Daniel Treadwell

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Daniel Treadwell (October 10, 1791 – February 27, 1872) was an American inventor. Amongst his most important inventions are a hemp-spinning machine for the production of cordage, and a method of constructing cannon from wrought iron and steel.


Daniel Treadwell was born in October 10, 1791 in Ipswich, Massachusetts. His first invention, made at an early age, was a machine for making wooden screws. In 1818 he devised a new form of printing press, and in 1819 went to England, where he conceived the idea of a power press. This was completed in a year after his return, and was the first press by which a sheet was printed on this continent by other than hand power. It was widely used, and in New York City large editions of the Bible were published by its means.

In 1822, in conjunction with Dr. John Ware, he founded the Boston Journal of Philosophy and the Arts. Treadwell was elected a Fellow of the American Academy of Arts and Sciences in 1823.[1] In 1825 he was employed by the city of Boston to make a survey for the introduction of water, and in 1826 he devised a system of turnouts for railway transportation on a single track.

He completed the first successful machine for spinning hemp for cordage in 1829. Works capable of spinning 1,000 tons a year were erected in Boston in 1831. Machines that he furnished in 1836 to the Charlestown Navy Yard made all the cordage for some time for the U. S. Navy. These machines were used in Canada, Ireland, and Russia. One of them, called a circular hackle or lapper, was generally adopted wherever hemp was spun for coarse cloth.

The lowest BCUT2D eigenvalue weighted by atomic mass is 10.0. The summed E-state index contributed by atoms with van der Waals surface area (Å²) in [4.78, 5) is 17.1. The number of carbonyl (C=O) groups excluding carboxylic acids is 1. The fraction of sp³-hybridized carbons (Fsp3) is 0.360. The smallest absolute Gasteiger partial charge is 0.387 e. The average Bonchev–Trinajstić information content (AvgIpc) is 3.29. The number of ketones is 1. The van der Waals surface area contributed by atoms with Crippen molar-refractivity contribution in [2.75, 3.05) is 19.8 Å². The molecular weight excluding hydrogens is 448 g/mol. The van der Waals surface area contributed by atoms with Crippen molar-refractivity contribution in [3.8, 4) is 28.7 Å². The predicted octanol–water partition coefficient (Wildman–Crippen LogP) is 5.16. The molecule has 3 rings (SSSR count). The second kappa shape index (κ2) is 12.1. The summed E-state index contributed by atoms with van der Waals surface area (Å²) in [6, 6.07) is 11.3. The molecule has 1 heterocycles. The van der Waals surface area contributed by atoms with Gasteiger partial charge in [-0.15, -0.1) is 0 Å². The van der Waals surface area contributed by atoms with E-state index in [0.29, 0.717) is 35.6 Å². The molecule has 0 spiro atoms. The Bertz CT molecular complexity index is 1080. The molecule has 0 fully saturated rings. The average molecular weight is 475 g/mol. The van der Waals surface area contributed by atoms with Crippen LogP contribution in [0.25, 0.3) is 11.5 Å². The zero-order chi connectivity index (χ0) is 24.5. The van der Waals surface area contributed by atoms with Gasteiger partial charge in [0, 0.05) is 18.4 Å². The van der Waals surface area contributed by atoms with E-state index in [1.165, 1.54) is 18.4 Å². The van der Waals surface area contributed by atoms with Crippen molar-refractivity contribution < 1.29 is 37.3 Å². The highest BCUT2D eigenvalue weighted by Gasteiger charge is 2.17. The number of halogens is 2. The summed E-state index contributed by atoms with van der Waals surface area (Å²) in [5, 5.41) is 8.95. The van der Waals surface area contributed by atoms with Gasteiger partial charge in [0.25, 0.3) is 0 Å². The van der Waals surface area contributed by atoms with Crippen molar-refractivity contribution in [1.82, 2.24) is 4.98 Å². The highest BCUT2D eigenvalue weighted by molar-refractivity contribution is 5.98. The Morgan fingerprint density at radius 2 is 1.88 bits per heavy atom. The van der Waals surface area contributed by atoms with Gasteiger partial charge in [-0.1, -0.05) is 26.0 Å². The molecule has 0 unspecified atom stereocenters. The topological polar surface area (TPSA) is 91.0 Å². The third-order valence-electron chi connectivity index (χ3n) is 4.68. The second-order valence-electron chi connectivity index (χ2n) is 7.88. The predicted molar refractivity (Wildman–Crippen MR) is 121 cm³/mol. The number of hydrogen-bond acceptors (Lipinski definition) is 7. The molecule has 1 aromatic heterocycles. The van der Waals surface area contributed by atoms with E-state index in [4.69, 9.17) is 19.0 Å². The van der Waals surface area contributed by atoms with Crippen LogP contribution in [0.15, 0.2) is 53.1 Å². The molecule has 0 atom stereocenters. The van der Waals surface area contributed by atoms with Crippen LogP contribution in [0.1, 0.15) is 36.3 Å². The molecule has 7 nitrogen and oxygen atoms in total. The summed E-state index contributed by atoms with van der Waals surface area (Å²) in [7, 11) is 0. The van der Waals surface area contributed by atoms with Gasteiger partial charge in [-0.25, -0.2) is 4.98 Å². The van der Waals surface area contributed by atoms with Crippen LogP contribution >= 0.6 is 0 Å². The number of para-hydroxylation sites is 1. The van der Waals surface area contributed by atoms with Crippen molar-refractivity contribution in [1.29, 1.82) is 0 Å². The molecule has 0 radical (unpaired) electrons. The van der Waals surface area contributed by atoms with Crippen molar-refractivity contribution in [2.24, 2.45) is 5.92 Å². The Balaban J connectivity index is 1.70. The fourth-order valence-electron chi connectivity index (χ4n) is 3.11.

In 1835 he perfected a method for making cannon from wrought iron and steel which resembled the process that was subsequently introduced by Sir William Armstrong. He patented it and received government contracts, but the great cost of his cannon prevented a demand for them.

From 1834 to 1845, he occupied the chair of Rumford professor at Harvard University. Also, theology was one of his interests; he is fictionalized as the theologian of Tales of a Wayside Inn by Henry Wadsworth Longfellow.

Treadwell died in Cambridge, Massachusetts.


  • The Relations of Science to the Useful Arts (Boston, 1855)
  • On the Practicability of constructing a Cannon of Great Calibre (Cambridge, 1856)
  • On the Construction of Hooped Cannon (a sequel to the foregoing; 1864)


  1. ^ "Book of Members, 1780–2010: Chapter T" (PDF). American Academy of Arts and Sciences. Retrieved January 28, 2019.


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